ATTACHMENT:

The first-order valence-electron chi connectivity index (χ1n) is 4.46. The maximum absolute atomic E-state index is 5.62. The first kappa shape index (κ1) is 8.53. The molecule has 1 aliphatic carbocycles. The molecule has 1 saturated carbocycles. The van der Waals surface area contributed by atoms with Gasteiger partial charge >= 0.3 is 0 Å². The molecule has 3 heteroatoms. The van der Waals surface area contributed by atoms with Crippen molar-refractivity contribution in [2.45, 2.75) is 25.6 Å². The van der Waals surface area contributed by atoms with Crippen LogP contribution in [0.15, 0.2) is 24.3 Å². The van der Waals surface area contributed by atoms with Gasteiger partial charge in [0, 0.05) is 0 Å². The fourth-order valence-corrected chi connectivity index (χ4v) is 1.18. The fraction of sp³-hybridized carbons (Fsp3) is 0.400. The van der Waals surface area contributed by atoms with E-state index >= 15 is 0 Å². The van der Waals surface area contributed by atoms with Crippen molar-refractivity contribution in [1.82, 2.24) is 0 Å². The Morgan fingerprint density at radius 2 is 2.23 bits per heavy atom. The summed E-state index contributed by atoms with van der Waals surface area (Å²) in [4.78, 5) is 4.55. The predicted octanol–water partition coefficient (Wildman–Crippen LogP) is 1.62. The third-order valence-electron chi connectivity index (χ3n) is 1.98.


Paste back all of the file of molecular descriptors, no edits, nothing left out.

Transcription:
The first-order valence-electron chi connectivity index (χ1n) is 4.46. The maximum absolute atomic E-state index is 5.62. The first kappa shape index (κ1) is 8.53. The molecule has 1 aliphatic carbocycles. The molecule has 1 saturated carbocycles. The van der Waals surface area contributed by atoms with Gasteiger partial charge >= 0.3 is 0 Å². The molecule has 3 heteroatoms. The van der Waals surface area contributed by atoms with Crippen molar-refractivity contribution in [2.45, 2.75) is 25.6 Å². The van der Waals surface area contributed by atoms with Crippen LogP contribution in [0.15, 0.2) is 24.3 Å². The van der Waals surface area contributed by atoms with Gasteiger partial charge in [0, 0.05) is 0 Å². The fourth-order valence-corrected chi connectivity index (χ4v) is 1.18. The fraction of sp³-hybridized carbons (Fsp3) is 0.400. The van der Waals surface area contributed by atoms with E-state index >= 15 is 0 Å². The van der Waals surface area contributed by atoms with Crippen molar-refractivity contribution in [1.82, 2.24) is 0 Å². The Morgan fingerprint density at radius 2 is 2.23 bits per heavy atom. The summed E-state index contributed by atoms with van der Waals surface area (Å²) in [4.78, 5) is 4.55. The predicted octanol–water partition coefficient (Wildman–Crippen LogP) is 1.62. The third-order valence-electron chi connectivity index (χ3n) is 1.98.